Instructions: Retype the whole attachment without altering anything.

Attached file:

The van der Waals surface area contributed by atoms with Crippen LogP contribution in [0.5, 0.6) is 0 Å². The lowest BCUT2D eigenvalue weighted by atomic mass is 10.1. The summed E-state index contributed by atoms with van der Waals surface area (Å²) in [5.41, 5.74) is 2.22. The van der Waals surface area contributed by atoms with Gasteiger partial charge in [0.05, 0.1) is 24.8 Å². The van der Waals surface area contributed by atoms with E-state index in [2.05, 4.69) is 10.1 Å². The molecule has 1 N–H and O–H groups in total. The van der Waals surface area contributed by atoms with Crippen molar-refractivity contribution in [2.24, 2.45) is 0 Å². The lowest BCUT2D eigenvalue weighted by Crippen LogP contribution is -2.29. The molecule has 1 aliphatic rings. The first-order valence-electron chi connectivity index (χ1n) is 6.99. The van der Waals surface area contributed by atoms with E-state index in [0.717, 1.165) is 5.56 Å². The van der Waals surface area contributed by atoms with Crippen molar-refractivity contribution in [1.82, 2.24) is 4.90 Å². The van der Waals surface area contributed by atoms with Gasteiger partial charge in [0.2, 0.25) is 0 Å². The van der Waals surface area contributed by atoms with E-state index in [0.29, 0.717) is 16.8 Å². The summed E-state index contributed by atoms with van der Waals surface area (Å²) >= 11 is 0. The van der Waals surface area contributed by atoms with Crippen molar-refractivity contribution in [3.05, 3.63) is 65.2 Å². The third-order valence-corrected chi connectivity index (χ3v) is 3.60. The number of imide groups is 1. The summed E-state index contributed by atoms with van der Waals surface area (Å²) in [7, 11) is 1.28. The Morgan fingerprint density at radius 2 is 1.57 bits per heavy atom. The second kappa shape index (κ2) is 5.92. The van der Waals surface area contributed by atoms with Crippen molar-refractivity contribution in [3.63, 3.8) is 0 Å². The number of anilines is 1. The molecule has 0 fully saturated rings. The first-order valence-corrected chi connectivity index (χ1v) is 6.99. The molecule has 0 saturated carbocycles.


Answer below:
The van der Waals surface area contributed by atoms with Crippen LogP contribution in [0.5, 0.6) is 0 Å². The lowest BCUT2D eigenvalue weighted by atomic mass is 10.1. The summed E-state index contributed by atoms with van der Waals surface area (Å²) in [5.41, 5.74) is 2.22. The van der Waals surface area contributed by atoms with Gasteiger partial charge in [0.05, 0.1) is 24.8 Å². The van der Waals surface area contributed by atoms with E-state index in [2.05, 4.69) is 10.1 Å². The molecule has 1 N–H and O–H groups in total. The van der Waals surface area contributed by atoms with Crippen molar-refractivity contribution in [2.24, 2.45) is 0 Å². The lowest BCUT2D eigenvalue weighted by Crippen LogP contribution is -2.29. The molecule has 1 aliphatic rings. The first-order valence-electron chi connectivity index (χ1n) is 6.99. The van der Waals surface area contributed by atoms with E-state index in [0.717, 1.165) is 5.56 Å². The van der Waals surface area contributed by atoms with Crippen molar-refractivity contribution in [1.82, 2.24) is 4.90 Å². The van der Waals surface area contributed by atoms with Gasteiger partial charge in [0.2, 0.25) is 0 Å². The van der Waals surface area contributed by atoms with E-state index in [0.29, 0.717) is 16.8 Å². The summed E-state index contributed by atoms with van der Waals surface area (Å²) >= 11 is 0. The van der Waals surface area contributed by atoms with Crippen molar-refractivity contribution in [3.05, 3.63) is 65.2 Å². The third-order valence-corrected chi connectivity index (χ3v) is 3.60. The number of imide groups is 1. The summed E-state index contributed by atoms with van der Waals surface area (Å²) in [7, 11) is 1.28. The Morgan fingerprint density at radius 2 is 1.57 bits per heavy atom. The second kappa shape index (κ2) is 5.92. The van der Waals surface area contributed by atoms with Crippen molar-refractivity contribution in [3.63, 3.8) is 0 Å². The number of anilines is 1. The molecule has 0 fully saturated rings. The first-order valence-corrected chi connectivity index (χ1v) is 6.99. The molecule has 0 saturated carbocycles.